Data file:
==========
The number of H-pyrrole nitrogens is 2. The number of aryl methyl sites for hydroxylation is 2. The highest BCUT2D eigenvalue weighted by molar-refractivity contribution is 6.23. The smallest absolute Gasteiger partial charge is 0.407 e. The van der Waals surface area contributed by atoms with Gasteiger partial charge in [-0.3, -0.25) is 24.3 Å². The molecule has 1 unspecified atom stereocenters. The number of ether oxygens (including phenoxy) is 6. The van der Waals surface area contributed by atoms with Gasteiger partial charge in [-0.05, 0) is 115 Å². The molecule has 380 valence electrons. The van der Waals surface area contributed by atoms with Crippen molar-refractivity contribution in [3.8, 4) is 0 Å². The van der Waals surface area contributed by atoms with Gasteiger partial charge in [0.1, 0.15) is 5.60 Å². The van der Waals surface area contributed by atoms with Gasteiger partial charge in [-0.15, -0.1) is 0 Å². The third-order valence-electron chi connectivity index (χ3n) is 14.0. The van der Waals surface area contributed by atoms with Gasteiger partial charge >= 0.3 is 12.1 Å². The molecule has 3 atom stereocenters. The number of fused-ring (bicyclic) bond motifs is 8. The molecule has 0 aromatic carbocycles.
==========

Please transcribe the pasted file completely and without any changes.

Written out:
The number of H-pyrrole nitrogens is 2. The number of aryl methyl sites for hydroxylation is 2. The highest BCUT2D eigenvalue weighted by molar-refractivity contribution is 6.23. The smallest absolute Gasteiger partial charge is 0.407 e. The van der Waals surface area contributed by atoms with Gasteiger partial charge in [-0.3, -0.25) is 24.3 Å². The molecule has 1 unspecified atom stereocenters. The number of ether oxygens (including phenoxy) is 6. The van der Waals surface area contributed by atoms with Gasteiger partial charge in [-0.05, 0) is 115 Å². The molecule has 380 valence electrons. The van der Waals surface area contributed by atoms with Crippen molar-refractivity contribution in [3.8, 4) is 0 Å². The van der Waals surface area contributed by atoms with Gasteiger partial charge in [0.1, 0.15) is 5.60 Å². The van der Waals surface area contributed by atoms with Gasteiger partial charge in [-0.15, -0.1) is 0 Å². The third-order valence-electron chi connectivity index (χ3n) is 14.0. The van der Waals surface area contributed by atoms with Gasteiger partial charge >= 0.3 is 12.1 Å². The molecule has 3 atom stereocenters. The number of fused-ring (bicyclic) bond motifs is 8. The molecule has 0 aromatic carbocycles.